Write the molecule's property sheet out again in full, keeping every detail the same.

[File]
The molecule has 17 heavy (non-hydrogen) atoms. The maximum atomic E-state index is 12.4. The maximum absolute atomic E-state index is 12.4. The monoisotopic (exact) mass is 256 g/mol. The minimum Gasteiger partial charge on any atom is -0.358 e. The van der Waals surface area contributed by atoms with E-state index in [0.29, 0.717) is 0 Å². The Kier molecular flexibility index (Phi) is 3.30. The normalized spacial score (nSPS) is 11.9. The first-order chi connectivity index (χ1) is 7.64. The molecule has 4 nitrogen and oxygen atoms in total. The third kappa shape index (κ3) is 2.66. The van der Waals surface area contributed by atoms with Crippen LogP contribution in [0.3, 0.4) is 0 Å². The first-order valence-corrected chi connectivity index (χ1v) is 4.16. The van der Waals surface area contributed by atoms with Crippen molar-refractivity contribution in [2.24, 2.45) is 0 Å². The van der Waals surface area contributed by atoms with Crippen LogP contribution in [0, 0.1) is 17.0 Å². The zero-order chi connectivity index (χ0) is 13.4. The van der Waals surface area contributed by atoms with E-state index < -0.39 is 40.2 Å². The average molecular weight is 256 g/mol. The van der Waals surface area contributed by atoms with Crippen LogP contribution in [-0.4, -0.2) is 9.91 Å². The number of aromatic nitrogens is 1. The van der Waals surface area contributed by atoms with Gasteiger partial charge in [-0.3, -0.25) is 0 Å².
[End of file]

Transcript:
The molecule has 17 heavy (non-hydrogen) atoms. The maximum atomic E-state index is 12.4. The maximum absolute atomic E-state index is 12.4. The monoisotopic (exact) mass is 256 g/mol. The minimum Gasteiger partial charge on any atom is -0.358 e. The van der Waals surface area contributed by atoms with E-state index in [0.29, 0.717) is 0 Å². The Kier molecular flexibility index (Phi) is 3.30. The normalized spacial score (nSPS) is 11.9. The first-order chi connectivity index (χ1) is 7.64. The molecule has 4 nitrogen and oxygen atoms in total. The third kappa shape index (κ3) is 2.66. The van der Waals surface area contributed by atoms with Crippen LogP contribution in [0.3, 0.4) is 0 Å². The first-order valence-corrected chi connectivity index (χ1v) is 4.16. The van der Waals surface area contributed by atoms with Crippen molar-refractivity contribution in [2.24, 2.45) is 0 Å². The van der Waals surface area contributed by atoms with Crippen LogP contribution in [0, 0.1) is 17.0 Å². The zero-order chi connectivity index (χ0) is 13.4. The van der Waals surface area contributed by atoms with E-state index < -0.39 is 40.2 Å². The average molecular weight is 256 g/mol. The van der Waals surface area contributed by atoms with Crippen LogP contribution in [-0.4, -0.2) is 9.91 Å². The number of aromatic nitrogens is 1. The van der Waals surface area contributed by atoms with Gasteiger partial charge in [-0.3, -0.25) is 0 Å².